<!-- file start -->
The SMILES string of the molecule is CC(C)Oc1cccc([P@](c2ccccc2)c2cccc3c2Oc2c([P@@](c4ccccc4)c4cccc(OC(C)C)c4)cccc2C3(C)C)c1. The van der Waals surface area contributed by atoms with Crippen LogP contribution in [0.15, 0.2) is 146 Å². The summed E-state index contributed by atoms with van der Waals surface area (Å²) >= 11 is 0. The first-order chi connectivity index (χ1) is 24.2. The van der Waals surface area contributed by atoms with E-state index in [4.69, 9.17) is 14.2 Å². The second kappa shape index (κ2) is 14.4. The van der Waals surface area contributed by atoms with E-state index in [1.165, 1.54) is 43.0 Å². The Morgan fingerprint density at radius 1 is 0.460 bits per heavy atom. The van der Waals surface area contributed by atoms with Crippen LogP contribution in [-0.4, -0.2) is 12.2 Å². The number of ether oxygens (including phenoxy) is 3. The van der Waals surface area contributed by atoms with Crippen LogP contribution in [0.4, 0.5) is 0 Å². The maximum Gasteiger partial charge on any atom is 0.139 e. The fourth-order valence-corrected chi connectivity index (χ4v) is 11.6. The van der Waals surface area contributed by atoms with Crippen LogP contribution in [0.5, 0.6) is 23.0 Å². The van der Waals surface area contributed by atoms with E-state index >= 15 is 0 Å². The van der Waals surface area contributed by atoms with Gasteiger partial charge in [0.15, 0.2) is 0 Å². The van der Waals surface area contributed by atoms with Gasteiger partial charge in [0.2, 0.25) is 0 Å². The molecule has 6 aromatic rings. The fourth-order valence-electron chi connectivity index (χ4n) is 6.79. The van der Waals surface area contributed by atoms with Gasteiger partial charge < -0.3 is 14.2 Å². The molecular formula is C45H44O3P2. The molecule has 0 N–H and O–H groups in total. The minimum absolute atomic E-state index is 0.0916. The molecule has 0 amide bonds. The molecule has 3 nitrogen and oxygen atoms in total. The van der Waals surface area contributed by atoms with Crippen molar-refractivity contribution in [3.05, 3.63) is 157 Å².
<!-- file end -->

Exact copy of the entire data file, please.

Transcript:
The SMILES string of the molecule is CC(C)Oc1cccc([P@](c2ccccc2)c2cccc3c2Oc2c([P@@](c4ccccc4)c4cccc(OC(C)C)c4)cccc2C3(C)C)c1. The van der Waals surface area contributed by atoms with Crippen LogP contribution in [0.15, 0.2) is 146 Å². The summed E-state index contributed by atoms with van der Waals surface area (Å²) >= 11 is 0. The first-order chi connectivity index (χ1) is 24.2. The van der Waals surface area contributed by atoms with E-state index in [4.69, 9.17) is 14.2 Å². The second kappa shape index (κ2) is 14.4. The van der Waals surface area contributed by atoms with E-state index in [1.165, 1.54) is 43.0 Å². The Morgan fingerprint density at radius 1 is 0.460 bits per heavy atom. The van der Waals surface area contributed by atoms with Crippen LogP contribution in [-0.4, -0.2) is 12.2 Å². The number of ether oxygens (including phenoxy) is 3. The van der Waals surface area contributed by atoms with Crippen LogP contribution in [0.4, 0.5) is 0 Å². The maximum Gasteiger partial charge on any atom is 0.139 e. The fourth-order valence-corrected chi connectivity index (χ4v) is 11.6. The van der Waals surface area contributed by atoms with Crippen LogP contribution in [0.5, 0.6) is 23.0 Å². The van der Waals surface area contributed by atoms with E-state index >= 15 is 0 Å². The van der Waals surface area contributed by atoms with Gasteiger partial charge in [0.15, 0.2) is 0 Å². The van der Waals surface area contributed by atoms with Gasteiger partial charge in [0.2, 0.25) is 0 Å². The molecule has 6 aromatic rings. The fourth-order valence-electron chi connectivity index (χ4n) is 6.79. The van der Waals surface area contributed by atoms with Gasteiger partial charge < -0.3 is 14.2 Å². The molecular formula is C45H44O3P2. The molecule has 0 N–H and O–H groups in total. The minimum absolute atomic E-state index is 0.0916. The molecule has 0 amide bonds. The molecule has 3 nitrogen and oxygen atoms in total. The van der Waals surface area contributed by atoms with Crippen molar-refractivity contribution in [3.05, 3.63) is 157 Å².